A bill that would create rules governing hydraulic fracturing (fracking) passed a key committee in the state House of Representatives on Wednesday and is scheduled to be submitted to the full House for a floor vote on Thursday.

A spokeswoman for Rep. Peter Stautberg (R-Anderson Township) said Substitute Senate Bill 315 passed the House Public Utilities Committee by a 14-8 vote, mostly along partisan lines. She said one Democrat, Rep. Jack Sera (D-Bellaire) joined Republicans and Stautberg, the committee chairman, in passing the bill. The bill passed the Republican-controlled state Senate on May 15 by a 27-6 vote (see Shale Daily, May 17). The House is also controlled by Republicans.

Under the amended bill, operators would be required to identify every water source they could potentially use during their operations and provide an estimate of the rate and volume of water withdrawals. If the operators elect to use recycled water, they must submit an estimate of how much recycled water they will use.

Operators would also be required to sample water wells within 300 feet of proposed drilling operations in urban areas, and within 1,500 feet of new horizontal wells. Applicants for horizontal well permits must also carry at least $5 million in liability insurance coverage, and must enter into road maintenance and use agreements with the appropriate county, township or municipality.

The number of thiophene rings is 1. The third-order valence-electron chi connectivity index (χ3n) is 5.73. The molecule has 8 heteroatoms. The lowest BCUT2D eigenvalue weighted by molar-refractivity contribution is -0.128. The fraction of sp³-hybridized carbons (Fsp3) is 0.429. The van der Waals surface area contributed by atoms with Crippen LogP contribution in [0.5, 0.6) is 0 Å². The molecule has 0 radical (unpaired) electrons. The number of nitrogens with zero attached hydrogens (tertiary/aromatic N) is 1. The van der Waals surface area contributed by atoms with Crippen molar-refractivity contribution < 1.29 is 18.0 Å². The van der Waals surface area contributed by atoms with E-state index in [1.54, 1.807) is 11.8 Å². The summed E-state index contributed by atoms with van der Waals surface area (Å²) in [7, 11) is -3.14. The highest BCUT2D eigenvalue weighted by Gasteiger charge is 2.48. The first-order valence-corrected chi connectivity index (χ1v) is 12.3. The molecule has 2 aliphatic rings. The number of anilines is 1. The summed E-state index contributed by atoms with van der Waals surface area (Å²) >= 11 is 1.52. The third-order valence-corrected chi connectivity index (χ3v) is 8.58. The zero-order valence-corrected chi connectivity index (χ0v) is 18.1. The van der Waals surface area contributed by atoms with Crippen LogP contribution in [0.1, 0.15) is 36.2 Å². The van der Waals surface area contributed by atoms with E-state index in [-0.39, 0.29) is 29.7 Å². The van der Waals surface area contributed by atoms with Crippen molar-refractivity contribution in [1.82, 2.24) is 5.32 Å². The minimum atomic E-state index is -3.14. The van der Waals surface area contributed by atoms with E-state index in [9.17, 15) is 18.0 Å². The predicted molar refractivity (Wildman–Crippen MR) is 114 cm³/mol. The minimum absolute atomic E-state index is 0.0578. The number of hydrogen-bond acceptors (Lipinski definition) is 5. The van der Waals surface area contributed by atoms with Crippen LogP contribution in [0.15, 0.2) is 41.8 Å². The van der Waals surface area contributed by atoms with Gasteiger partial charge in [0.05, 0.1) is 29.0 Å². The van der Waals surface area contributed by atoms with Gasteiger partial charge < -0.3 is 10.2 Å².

The bill would require operators to identify each additive used and provide a list of the chemicals intentionally used in fracking, but would not be required to disclose their precise formulation or list any chemicals that occur incidentally or in trace amounts. In the event of an emergency, medical personnel could receive the formulation information if necessary for treatment, but would be required to keep the information confidential.

Substitute SB 315 would also allow the chief of the Ohio Department of Natural Resources’ Oil and Gas Division to enter into cooperative agreements with other state agencies for advice and consultation on oil and gas issues. The bill also sets a maximum of 60 days for any time extension request for reports, test results, fees or other documents.